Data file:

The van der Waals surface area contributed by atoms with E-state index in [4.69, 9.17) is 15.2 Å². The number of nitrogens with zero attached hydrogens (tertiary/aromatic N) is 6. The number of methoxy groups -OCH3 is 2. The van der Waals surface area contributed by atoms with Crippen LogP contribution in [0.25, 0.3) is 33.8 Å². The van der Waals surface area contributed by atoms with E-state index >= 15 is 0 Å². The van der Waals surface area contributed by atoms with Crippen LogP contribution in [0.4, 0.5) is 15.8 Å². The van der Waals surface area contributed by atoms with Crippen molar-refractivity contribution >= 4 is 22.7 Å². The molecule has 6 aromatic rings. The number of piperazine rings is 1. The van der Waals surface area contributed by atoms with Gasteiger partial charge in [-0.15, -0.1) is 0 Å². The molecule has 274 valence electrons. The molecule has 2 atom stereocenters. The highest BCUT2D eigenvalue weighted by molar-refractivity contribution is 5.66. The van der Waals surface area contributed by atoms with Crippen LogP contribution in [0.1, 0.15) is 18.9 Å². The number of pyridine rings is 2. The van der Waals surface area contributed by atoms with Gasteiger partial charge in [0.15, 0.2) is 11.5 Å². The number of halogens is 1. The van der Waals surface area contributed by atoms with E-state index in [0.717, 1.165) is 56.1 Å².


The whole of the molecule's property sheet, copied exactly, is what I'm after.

The van der Waals surface area contributed by atoms with E-state index in [4.69, 9.17) is 15.2 Å². The number of nitrogens with zero attached hydrogens (tertiary/aromatic N) is 6. The number of methoxy groups -OCH3 is 2. The van der Waals surface area contributed by atoms with Crippen LogP contribution in [0.25, 0.3) is 33.8 Å². The van der Waals surface area contributed by atoms with E-state index >= 15 is 0 Å². The van der Waals surface area contributed by atoms with Crippen LogP contribution in [0.4, 0.5) is 15.8 Å². The van der Waals surface area contributed by atoms with Crippen molar-refractivity contribution >= 4 is 22.7 Å². The molecule has 6 aromatic rings. The number of piperazine rings is 1. The van der Waals surface area contributed by atoms with Gasteiger partial charge in [-0.15, -0.1) is 0 Å². The molecule has 274 valence electrons. The molecule has 2 atom stereocenters. The highest BCUT2D eigenvalue weighted by molar-refractivity contribution is 5.66. The van der Waals surface area contributed by atoms with Crippen LogP contribution in [0.1, 0.15) is 18.9 Å². The number of pyridine rings is 2. The van der Waals surface area contributed by atoms with Gasteiger partial charge in [0.15, 0.2) is 11.5 Å². The number of halogens is 1. The van der Waals surface area contributed by atoms with E-state index in [0.717, 1.165) is 56.1 Å².